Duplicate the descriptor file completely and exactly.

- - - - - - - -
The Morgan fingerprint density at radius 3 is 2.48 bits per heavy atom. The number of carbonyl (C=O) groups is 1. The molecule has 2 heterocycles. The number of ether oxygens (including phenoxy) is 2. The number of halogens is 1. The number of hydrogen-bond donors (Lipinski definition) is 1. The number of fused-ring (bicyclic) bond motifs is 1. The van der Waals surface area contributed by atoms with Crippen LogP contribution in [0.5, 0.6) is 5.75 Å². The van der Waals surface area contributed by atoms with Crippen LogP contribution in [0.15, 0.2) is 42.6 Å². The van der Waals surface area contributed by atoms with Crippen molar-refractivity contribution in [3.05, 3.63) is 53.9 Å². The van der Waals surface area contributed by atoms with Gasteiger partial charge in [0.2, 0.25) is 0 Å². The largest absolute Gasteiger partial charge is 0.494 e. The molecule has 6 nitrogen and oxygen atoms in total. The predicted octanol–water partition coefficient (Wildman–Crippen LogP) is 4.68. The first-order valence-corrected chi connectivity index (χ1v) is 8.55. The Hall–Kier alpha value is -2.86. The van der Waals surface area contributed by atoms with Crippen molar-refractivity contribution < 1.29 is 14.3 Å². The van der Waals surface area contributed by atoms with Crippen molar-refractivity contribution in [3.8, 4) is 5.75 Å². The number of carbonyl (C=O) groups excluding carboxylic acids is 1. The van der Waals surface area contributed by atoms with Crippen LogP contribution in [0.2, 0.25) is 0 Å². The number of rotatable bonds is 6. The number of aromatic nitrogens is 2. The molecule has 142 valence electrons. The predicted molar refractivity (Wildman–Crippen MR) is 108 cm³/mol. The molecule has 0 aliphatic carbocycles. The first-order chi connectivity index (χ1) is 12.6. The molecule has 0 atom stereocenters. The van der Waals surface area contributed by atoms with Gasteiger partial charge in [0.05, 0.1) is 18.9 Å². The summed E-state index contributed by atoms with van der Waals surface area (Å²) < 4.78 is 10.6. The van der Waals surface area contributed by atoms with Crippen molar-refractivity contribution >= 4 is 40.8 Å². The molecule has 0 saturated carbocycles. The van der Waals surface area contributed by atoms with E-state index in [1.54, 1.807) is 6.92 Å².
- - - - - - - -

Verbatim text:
The Morgan fingerprint density at radius 3 is 2.48 bits per heavy atom. The number of carbonyl (C=O) groups is 1. The molecule has 2 heterocycles. The number of ether oxygens (including phenoxy) is 2. The number of halogens is 1. The number of hydrogen-bond donors (Lipinski definition) is 1. The number of fused-ring (bicyclic) bond motifs is 1. The van der Waals surface area contributed by atoms with Crippen LogP contribution in [0.5, 0.6) is 5.75 Å². The van der Waals surface area contributed by atoms with Crippen LogP contribution in [0.15, 0.2) is 42.6 Å². The van der Waals surface area contributed by atoms with Crippen molar-refractivity contribution in [3.05, 3.63) is 53.9 Å². The van der Waals surface area contributed by atoms with Gasteiger partial charge in [0.2, 0.25) is 0 Å². The largest absolute Gasteiger partial charge is 0.494 e. The molecule has 6 nitrogen and oxygen atoms in total. The predicted octanol–water partition coefficient (Wildman–Crippen LogP) is 4.68. The first-order valence-corrected chi connectivity index (χ1v) is 8.55. The Hall–Kier alpha value is -2.86. The van der Waals surface area contributed by atoms with Crippen molar-refractivity contribution < 1.29 is 14.3 Å². The van der Waals surface area contributed by atoms with Crippen molar-refractivity contribution in [3.8, 4) is 5.75 Å². The number of carbonyl (C=O) groups excluding carboxylic acids is 1. The van der Waals surface area contributed by atoms with Crippen LogP contribution in [0.2, 0.25) is 0 Å². The number of rotatable bonds is 6. The number of aromatic nitrogens is 2. The molecule has 142 valence electrons. The predicted molar refractivity (Wildman–Crippen MR) is 108 cm³/mol. The molecule has 0 aliphatic carbocycles. The first-order chi connectivity index (χ1) is 12.6. The molecule has 0 atom stereocenters. The van der Waals surface area contributed by atoms with Gasteiger partial charge in [0.05, 0.1) is 18.9 Å². The summed E-state index contributed by atoms with van der Waals surface area (Å²) < 4.78 is 10.6. The van der Waals surface area contributed by atoms with Crippen molar-refractivity contribution >= 4 is 40.8 Å². The molecule has 0 saturated carbocycles. The van der Waals surface area contributed by atoms with E-state index in [1.54, 1.807) is 6.92 Å².